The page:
Mopping up the deep end

Whether I made the most of college or not, college made the most of me.

Appears in Fall 2008 Issue: Making the most of college (third annual)
September 1 st 2008

Dr. Livingstone stuck with lamplight, giving her office the shadowy atmosphere of an underground bunker, the sort of place world leaders might gather for post-apocalyptic strategy sessions. What we knew about her added to the sense of mystery: she'd had a security clearance during Vietnam, had received firearms training at some point, and those who'd scrutinized her curriculum vitae claimed there were tantalizing gaps in the chronology. She'd taken me under her wing four years earlier, when I was a freshman first entering her Interdisciplinary Studies program, and now I was on the verge of graduating.

She asked me to sit, then looked me over for a moment. "Four years is a long time, and you've changed a lot."

I nodded, awaiting her pronouncement. Had I turned out all right? Had I fulfilled the promise of my earlier days?

"You're still a pompous ass," she said. "But not nearly so arrogant."

To most people, pomposity and arrogance are virtually synonymous, but Dr. Livingstone was a woman of the world, capable of making such fine-grained distinctions. And it was a testament to the truth of her judgment that, hearing these words, I felt proud.

Much later, after my book Rethinking Worldview was released, I got an e-mail from her. She'd left the university to join a peacekeeping think-tank. Her daughters, whom I remembered as young girls, were all grown up and doing great things. I couldn't help feeling nostalgic.

At the time, my college years were just a prelude, probation before real life began. Now I realized how much more they'd been. Against all my expectations, they had formed me.

* * *

I chose the right college for the wrong reason. By the time I found it, I already had a full scholarship somewhere else, and the deadline for financial aid had long passed. But there was one area where the new school put all the others—including the one offering the free ride—to shame. Union had the best dorms.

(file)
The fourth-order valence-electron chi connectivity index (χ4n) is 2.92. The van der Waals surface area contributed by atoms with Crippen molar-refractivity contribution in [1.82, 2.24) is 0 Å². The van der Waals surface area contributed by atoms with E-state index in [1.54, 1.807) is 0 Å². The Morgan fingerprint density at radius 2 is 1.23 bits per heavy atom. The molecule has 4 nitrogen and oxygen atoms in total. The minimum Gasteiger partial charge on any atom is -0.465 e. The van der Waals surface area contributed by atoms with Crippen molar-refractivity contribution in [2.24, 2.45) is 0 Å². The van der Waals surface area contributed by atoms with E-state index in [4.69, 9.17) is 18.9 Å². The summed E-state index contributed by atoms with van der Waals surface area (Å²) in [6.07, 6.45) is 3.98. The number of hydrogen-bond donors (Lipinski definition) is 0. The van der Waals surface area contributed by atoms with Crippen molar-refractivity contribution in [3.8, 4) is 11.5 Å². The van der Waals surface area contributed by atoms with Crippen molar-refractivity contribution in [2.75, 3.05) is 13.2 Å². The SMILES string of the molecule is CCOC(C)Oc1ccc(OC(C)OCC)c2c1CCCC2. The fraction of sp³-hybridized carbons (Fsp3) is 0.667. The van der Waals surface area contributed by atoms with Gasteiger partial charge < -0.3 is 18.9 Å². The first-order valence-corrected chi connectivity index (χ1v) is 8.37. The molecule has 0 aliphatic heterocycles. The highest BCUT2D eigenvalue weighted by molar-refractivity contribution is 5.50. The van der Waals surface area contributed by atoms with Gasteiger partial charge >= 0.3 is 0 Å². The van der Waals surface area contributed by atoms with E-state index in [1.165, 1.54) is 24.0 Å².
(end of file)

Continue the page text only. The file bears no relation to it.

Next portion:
You laugh, but it makes a big difference. No shared bath. A bedroom all to yourself. An apartment-style layout, completely furnished and with a state-of-the-art kitchenette. I figured the subject matter doesn't change from one school to the next—literature is literature, history is history—and after all, wouldn't I be able to apply myself better with a few creature comforts?

I loved those dorms. I was sorry to see them gutted.

A friend from Union days e-mailed me when it happened: "Have you seen the photos of the dorms?"

I figured they'd built new ones. Since I graduated in 1991, the university had been on a non-stop building campaign, gentrifying the landscape of my early adulthood, adding some much-needed ivy. Maybe they'd thrown up some red-brick dormitories in the nineteenth century style? But, "No."

"Turn on the news," my friend wrote back.

And there it was on Fox and CNN. My alma mater, eviscerated by a tornado, countless people in the hospital, but fortunately no one killed. The destruction seemed total, at least where the dormitories were concerned. The cinderblock walls, deconstructed block by block and scattered. I tried to remember exactly where my second-floor bedroom had been, then match the image in my head to the one on screen. Sure enough, I could look right in, straight through the roof. I'd spent many a night in bed staring up at that ceiling, and now it wasn't there anymore.

Students spoke into the cameras in their impenetrable West Tennessee accents, reminding me how for my first couple of weeks as a freshman I could hardly translate what people were saying. At our roundtable orientation, the leader had to repeat everything twice for my benefit. Finally, she couldn't help asking.

"What part of the North are you from?"

"Louisiana," I said. From so far south, that if you were born any farther you'd be swimming in the Gulf of Mexico.

I watched the coverage like everyone else. This was their tragedy, the kids onscreen. Only it wasn't, not entirely. It belonged to me, too, though in a sense I couldn't articulate. Sure, something had happened to the place, and it was theirs now, but something had also happened to the past. And that was mine.

* * *